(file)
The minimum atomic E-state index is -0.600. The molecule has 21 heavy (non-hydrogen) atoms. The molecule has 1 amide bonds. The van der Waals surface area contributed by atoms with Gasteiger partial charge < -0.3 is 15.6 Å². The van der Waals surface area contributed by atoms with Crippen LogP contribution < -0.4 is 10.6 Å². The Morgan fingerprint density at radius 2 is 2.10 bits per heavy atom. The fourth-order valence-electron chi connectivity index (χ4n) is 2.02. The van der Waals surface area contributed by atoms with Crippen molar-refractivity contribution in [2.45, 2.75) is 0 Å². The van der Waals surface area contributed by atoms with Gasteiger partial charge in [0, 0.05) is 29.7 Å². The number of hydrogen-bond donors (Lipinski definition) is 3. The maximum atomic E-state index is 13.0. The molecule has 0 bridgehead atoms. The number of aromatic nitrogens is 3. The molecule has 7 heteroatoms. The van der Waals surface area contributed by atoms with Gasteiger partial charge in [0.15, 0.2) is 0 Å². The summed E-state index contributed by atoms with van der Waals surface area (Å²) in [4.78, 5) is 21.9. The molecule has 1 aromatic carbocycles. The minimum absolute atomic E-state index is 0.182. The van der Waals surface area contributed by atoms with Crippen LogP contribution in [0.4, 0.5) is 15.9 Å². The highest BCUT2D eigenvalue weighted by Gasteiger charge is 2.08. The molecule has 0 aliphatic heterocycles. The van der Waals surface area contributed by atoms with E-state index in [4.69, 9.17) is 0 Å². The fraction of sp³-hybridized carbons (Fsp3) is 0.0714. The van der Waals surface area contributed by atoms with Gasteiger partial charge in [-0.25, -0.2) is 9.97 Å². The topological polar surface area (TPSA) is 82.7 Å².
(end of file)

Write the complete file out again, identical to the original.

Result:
The minimum atomic E-state index is -0.600. The molecule has 21 heavy (non-hydrogen) atoms. The molecule has 1 amide bonds. The van der Waals surface area contributed by atoms with Gasteiger partial charge < -0.3 is 15.6 Å². The van der Waals surface area contributed by atoms with Crippen LogP contribution < -0.4 is 10.6 Å². The Morgan fingerprint density at radius 2 is 2.10 bits per heavy atom. The fourth-order valence-electron chi connectivity index (χ4n) is 2.02. The van der Waals surface area contributed by atoms with Crippen molar-refractivity contribution in [2.45, 2.75) is 0 Å². The van der Waals surface area contributed by atoms with Gasteiger partial charge in [0, 0.05) is 29.7 Å². The number of hydrogen-bond donors (Lipinski definition) is 3. The maximum atomic E-state index is 13.0. The molecule has 0 bridgehead atoms. The number of aromatic nitrogens is 3. The molecule has 7 heteroatoms. The van der Waals surface area contributed by atoms with Gasteiger partial charge in [0.15, 0.2) is 0 Å². The summed E-state index contributed by atoms with van der Waals surface area (Å²) in [4.78, 5) is 21.9. The molecule has 1 aromatic carbocycles. The minimum absolute atomic E-state index is 0.182. The van der Waals surface area contributed by atoms with Crippen LogP contribution in [0.4, 0.5) is 15.9 Å². The highest BCUT2D eigenvalue weighted by Gasteiger charge is 2.08. The molecule has 0 aliphatic heterocycles. The van der Waals surface area contributed by atoms with E-state index in [4.69, 9.17) is 0 Å². The fraction of sp³-hybridized carbons (Fsp3) is 0.0714. The van der Waals surface area contributed by atoms with Gasteiger partial charge in [-0.25, -0.2) is 9.97 Å². The topological polar surface area (TPSA) is 82.7 Å².